Mar 5 2014, 9:42pm CST | by Forbes
Whatever happened to the bright new future of digital magazines? As the tablet has become an ever more popular choice for consumers, and smartphone screens seem to be constantly on the increase, there was a moment in time when monthly subscriptions to digital versions of magazine was going to change the industry overnight. Looking around Google Play and the Apple iTunes Store in 2014 and while you can still find the subscription services, many publishers are looking to bespoke applications or rich mobile HTML websites to deliver their content.
The idea of all your favourite magazines being available on a single digital bookshelf is still kicking around, but it’s seen by many as quaint. It certainly isn’t something you can rely on to bring in substantial revenue. To be honest, the situation with digital magazine subscriptions reminds me a lot of the situation with podcasting, its adoption by the public, and some of the best practices that you can find in use today.
There was also a moment in time when podcasting was going to take over the world. The democratization of online audio, with anyone able to reach out and regularly download a show in a ‘podcatching’ application, promised to make stars of everyone involved, to deliver them a wage by talking to the world, and to show ‘the man’ that the individuals of the internet were now in charge.
It didn’t work out that way.
While there are a few groups and people who have made a success in this space, the ‘vanilla’ podcast has never been the complete answer. Be it creating a network effect with a number of shows that can support each other (Five by Five), using the podcast as a supportive tool on a website (Android Central’s podcast), or as a gateway to mainstream broadcast success (such as the team behind the United Kingdom’s ‘Answer Me This‘, Olly Mann can be found on LBC and Helen Zaltzmann across the BBC Radio network in a guest capacity), the podcast has become a useful secondary tool for publishers around the world, to increase brand loyalty, to deepen the relationship with existing users, and to add value to an existing publication.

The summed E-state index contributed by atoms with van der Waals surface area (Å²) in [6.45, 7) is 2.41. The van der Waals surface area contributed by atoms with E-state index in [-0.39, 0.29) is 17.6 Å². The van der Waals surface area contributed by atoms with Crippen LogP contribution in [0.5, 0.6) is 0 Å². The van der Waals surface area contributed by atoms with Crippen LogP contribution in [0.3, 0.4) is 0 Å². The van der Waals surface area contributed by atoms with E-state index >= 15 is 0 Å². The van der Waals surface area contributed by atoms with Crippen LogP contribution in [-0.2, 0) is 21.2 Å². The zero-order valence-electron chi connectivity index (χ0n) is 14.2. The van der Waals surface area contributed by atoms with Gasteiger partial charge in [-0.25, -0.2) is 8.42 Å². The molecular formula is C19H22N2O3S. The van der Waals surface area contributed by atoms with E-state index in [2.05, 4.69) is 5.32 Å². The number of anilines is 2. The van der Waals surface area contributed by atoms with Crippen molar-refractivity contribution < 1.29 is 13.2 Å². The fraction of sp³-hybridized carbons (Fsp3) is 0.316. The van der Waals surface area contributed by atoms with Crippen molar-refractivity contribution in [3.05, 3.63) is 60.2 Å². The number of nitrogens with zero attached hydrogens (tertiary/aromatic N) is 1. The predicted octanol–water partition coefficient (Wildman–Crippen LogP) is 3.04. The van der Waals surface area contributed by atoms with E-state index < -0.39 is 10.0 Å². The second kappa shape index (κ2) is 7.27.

The addition of podcasting into iTunes and the availability of the service on iPhones and iPods in June 2005 turned out to be a boon and a curse. A boon because the sudden influx of listeners created an active listenership that would give hope to the scene, but a curse because Apple was in (benevolent) control of the podcasting scene.
The digital magazine has found itself in the same curious place that podcasting found itself in after Apple joined the party. Almost every podcast bent to the Apple format, ensuring their RSS feeds were compatible, cover art matched the required dimensions, and even creating enhanced versions of the podcast using Apple’s own tools. unfortunately Apple never made good on the investment made by the creators.
Podcasting was relegated to the sub-section of iTunes, the app support on the device was never cutting-edge or forward-looking, and simple steps such as allowing podcasts to be paid-for downloads or subscription-based services were never made. Apple decided the level of support they were happy with, and stopped. Unfortunately that level was so low it dragged down the adoption and innovation that podcasting once promised, denied creators an easy way to monetize their efforts, and stunted the growth of the new medium.
That’s not to say that audio died. There are still countless podcasts out there serving their communities and services such as Soundcloud have done there best to keep that pioneering spirit alive. But the promise of a brave new world led by podcasts that would support the creators and the consumers of the content has never been fulfilled.
This echos much of what I see with Digital Magazines. They were experimenting on their own, and then Apple came around and imposed a format with velvet globes through the iTunes Store and the promise of the Newsstand app on iOS devices. Everyone jumped to follow, realsied that the devil really was in the detail, and are having to look for alternate solutions.
Those solutions are all being produced independently – there is no longer a central ‘right way’ of doing things. Mobile applications are developed for each title, HTML5 allows a desk-bound browser to process some incredible graphics and layouts, while mobile versions of the site accommodate the smaller tablets and smartphones.
It also means that, with a few exceptions, the vision of a shelf full of digital magazines in a single application is over, and the content is going to be spread out, diffuse, and hard to find. Just as podcasting will never be as cohesive as it once was, the moment when there could have been a universal solution that satisfied publishers, readers, and distributors of digital magazines appears to have been missed. We are left with a jumble of tools and every publisher MacGyvering their own solutions to the detriment of the consumers who want fast, east, and consistent access to the material.
Source: Forbes Apple
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